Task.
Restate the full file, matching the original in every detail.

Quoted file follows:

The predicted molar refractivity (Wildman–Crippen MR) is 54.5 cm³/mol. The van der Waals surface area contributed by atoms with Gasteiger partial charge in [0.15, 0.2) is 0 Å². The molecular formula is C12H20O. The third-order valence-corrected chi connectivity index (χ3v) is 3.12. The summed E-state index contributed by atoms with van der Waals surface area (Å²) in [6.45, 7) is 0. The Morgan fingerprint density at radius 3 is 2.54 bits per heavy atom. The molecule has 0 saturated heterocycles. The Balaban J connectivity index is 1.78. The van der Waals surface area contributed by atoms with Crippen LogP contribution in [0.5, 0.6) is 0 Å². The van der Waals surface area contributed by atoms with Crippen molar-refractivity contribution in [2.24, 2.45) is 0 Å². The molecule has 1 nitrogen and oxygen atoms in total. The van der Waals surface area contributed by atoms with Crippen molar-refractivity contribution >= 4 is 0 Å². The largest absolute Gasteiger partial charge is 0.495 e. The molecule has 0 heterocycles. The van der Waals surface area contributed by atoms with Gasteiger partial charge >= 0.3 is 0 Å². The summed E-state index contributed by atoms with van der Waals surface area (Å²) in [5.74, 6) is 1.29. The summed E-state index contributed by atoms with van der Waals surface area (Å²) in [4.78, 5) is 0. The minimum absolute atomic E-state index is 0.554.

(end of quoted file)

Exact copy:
The predicted molar refractivity (Wildman–Crippen MR) is 54.5 cm³/mol. The van der Waals surface area contributed by atoms with Gasteiger partial charge in [0.15, 0.2) is 0 Å². The molecular formula is C12H20O. The third-order valence-corrected chi connectivity index (χ3v) is 3.12. The summed E-state index contributed by atoms with van der Waals surface area (Å²) in [6.45, 7) is 0. The Morgan fingerprint density at radius 3 is 2.54 bits per heavy atom. The molecule has 0 saturated heterocycles. The Balaban J connectivity index is 1.78. The van der Waals surface area contributed by atoms with Crippen LogP contribution in [0.5, 0.6) is 0 Å². The van der Waals surface area contributed by atoms with Crippen molar-refractivity contribution in [2.24, 2.45) is 0 Å². The molecule has 1 nitrogen and oxygen atoms in total. The van der Waals surface area contributed by atoms with Crippen molar-refractivity contribution >= 4 is 0 Å². The largest absolute Gasteiger partial charge is 0.495 e. The molecule has 0 heterocycles. The van der Waals surface area contributed by atoms with Gasteiger partial charge >= 0.3 is 0 Å². The summed E-state index contributed by atoms with van der Waals surface area (Å²) in [5.74, 6) is 1.29. The summed E-state index contributed by atoms with van der Waals surface area (Å²) in [4.78, 5) is 0. The minimum absolute atomic E-state index is 0.554.